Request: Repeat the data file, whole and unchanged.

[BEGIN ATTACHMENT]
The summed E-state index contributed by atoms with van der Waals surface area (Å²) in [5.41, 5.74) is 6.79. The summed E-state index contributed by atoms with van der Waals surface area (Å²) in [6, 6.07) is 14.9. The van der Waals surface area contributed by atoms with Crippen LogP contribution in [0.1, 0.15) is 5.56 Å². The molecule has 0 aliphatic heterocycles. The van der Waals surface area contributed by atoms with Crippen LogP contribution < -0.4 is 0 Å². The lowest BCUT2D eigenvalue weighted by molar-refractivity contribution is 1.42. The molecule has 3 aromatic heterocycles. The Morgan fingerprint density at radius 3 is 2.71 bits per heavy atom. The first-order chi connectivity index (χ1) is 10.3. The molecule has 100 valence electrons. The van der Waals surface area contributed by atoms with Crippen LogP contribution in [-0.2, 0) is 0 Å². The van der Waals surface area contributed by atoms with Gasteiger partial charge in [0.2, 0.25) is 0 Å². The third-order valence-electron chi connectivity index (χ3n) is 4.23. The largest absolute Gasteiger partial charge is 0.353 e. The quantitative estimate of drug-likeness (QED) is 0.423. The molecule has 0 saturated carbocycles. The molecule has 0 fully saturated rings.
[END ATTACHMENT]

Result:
The summed E-state index contributed by atoms with van der Waals surface area (Å²) in [5.41, 5.74) is 6.79. The summed E-state index contributed by atoms with van der Waals surface area (Å²) in [6, 6.07) is 14.9. The van der Waals surface area contributed by atoms with Crippen LogP contribution in [0.1, 0.15) is 5.56 Å². The molecule has 0 aliphatic heterocycles. The van der Waals surface area contributed by atoms with Crippen LogP contribution < -0.4 is 0 Å². The lowest BCUT2D eigenvalue weighted by molar-refractivity contribution is 1.42. The molecule has 3 aromatic heterocycles. The Morgan fingerprint density at radius 3 is 2.71 bits per heavy atom. The first-order chi connectivity index (χ1) is 10.3. The molecule has 100 valence electrons. The van der Waals surface area contributed by atoms with Crippen LogP contribution in [-0.2, 0) is 0 Å². The van der Waals surface area contributed by atoms with Gasteiger partial charge in [0.2, 0.25) is 0 Å². The third-order valence-electron chi connectivity index (χ3n) is 4.23. The largest absolute Gasteiger partial charge is 0.353 e. The quantitative estimate of drug-likeness (QED) is 0.423. The molecule has 0 saturated carbocycles. The molecule has 0 fully saturated rings.